Jet Lag Could be a Thing of the Past with Possible Pill

Whether you are a college student on their way or coming home from spring break or a seasoned business man or woman who travels non-stop,  if you have travelled far enough, jet lag might be a mutual problem.

The invention world never sleeps, no pun intended, and a new pill to treat jet lag that could be on store shelves within five years is a prime example of why. Thanks to a discovery that allowed scientists to seemingly reset the human body clock, a new invention might be helping people fight their dreaded travel woes.

Researchers at Manchester University have found a mechanism that manages how people react to long-distance travel or irregular work hours.

To get a better understanding of the work that is being put into this invention, it might make sense to first understand what causes the tiredness, insomnia and other symptoms that go hand-in-hand with jet lag. The answer is the circadian rhythm otherwise known as the body clock. When your circadian rhythm is out of sync with nature’s light and dark hours, it causes the confusion. This temporary sleep disorder commonly occurs in those who are flying across multiple time zones and their body clock is often ahead of or behind their end location.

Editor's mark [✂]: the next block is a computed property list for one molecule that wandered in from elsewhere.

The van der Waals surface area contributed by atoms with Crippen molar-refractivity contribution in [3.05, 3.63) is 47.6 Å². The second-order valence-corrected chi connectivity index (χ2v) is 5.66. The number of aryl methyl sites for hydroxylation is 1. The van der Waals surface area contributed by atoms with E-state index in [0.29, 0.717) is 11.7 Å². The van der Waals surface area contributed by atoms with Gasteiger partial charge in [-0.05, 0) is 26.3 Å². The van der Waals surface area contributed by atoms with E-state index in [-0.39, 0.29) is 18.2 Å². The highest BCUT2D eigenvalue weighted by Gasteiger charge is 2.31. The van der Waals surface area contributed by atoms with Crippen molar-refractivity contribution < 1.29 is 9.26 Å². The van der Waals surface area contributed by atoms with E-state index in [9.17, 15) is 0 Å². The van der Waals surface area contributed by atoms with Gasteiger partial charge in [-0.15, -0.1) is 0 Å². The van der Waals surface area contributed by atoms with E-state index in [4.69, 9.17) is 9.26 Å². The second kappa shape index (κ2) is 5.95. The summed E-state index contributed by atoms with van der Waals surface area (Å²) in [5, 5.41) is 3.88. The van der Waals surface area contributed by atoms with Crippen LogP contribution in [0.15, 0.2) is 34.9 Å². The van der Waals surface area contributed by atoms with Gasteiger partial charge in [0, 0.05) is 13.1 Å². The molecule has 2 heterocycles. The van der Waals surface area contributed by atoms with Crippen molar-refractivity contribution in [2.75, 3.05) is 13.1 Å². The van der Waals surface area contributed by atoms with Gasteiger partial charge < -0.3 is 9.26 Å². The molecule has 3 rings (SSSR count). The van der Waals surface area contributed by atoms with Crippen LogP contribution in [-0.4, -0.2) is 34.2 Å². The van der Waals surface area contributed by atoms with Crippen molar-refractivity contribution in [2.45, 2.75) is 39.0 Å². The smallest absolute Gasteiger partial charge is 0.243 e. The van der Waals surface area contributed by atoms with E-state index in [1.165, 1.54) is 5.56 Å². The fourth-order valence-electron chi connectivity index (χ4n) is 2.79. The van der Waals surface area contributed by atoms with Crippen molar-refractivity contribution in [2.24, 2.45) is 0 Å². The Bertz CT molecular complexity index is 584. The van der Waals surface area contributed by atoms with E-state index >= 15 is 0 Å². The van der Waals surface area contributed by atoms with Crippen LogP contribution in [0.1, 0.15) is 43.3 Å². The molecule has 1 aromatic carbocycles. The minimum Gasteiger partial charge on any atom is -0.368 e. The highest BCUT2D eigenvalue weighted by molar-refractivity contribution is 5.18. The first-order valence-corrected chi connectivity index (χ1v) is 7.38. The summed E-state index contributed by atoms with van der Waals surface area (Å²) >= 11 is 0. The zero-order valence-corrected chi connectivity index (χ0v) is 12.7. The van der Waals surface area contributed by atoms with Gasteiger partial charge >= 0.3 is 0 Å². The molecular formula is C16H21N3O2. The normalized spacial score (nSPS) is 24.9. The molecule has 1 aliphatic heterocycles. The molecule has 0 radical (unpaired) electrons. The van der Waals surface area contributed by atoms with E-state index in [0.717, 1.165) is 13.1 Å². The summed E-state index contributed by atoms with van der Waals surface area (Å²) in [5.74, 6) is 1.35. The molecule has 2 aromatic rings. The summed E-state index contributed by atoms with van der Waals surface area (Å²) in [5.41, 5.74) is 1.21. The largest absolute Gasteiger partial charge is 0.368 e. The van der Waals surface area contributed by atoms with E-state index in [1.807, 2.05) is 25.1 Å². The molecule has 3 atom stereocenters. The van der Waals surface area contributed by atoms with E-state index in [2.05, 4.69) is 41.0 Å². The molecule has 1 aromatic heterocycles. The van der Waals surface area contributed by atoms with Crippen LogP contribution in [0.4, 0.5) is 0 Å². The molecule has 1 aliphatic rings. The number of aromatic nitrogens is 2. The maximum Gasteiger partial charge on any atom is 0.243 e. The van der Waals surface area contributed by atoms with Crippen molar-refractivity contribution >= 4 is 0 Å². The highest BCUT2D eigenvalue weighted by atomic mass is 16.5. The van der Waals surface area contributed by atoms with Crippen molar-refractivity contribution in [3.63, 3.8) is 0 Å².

According to scientists at the Kyoto University that are led by Yoshiaki Yamaguchi, it takes about one day for the body to readjust to every one-hour change in environmental time.

The tests that have been conducted thus far on this invention have been done on specially-bred mice. Their research revealed an enzyme that controls how the body’s clock can be reset.

Within the research, they deleted the gene in the mice, in order for them to stop producing the enzyme, which is called casein kinase 1, epsilon.

The mice were then studied for changes by timing the light switches in their cages to imitate a weekend flight to New York.

What was found was that the mice without the important enzyme adapted a lot easier to the new day-night pattern and showed much smaller metabolic disruption.

Although deleting the gene isn’t possible in humans, the findings have allowed pharmaceutical firms to investigate a pill that would block the enzyme instead.

It looks as though the enzyme is the key to the winding backwards or forwards of the body clock. Although there is a “lag” on the invention of the enzyme-blocking pills hitting the market, we definitely think this is a step in the right direction for spring breakers and business men and women alike!

Copyright Davison 2014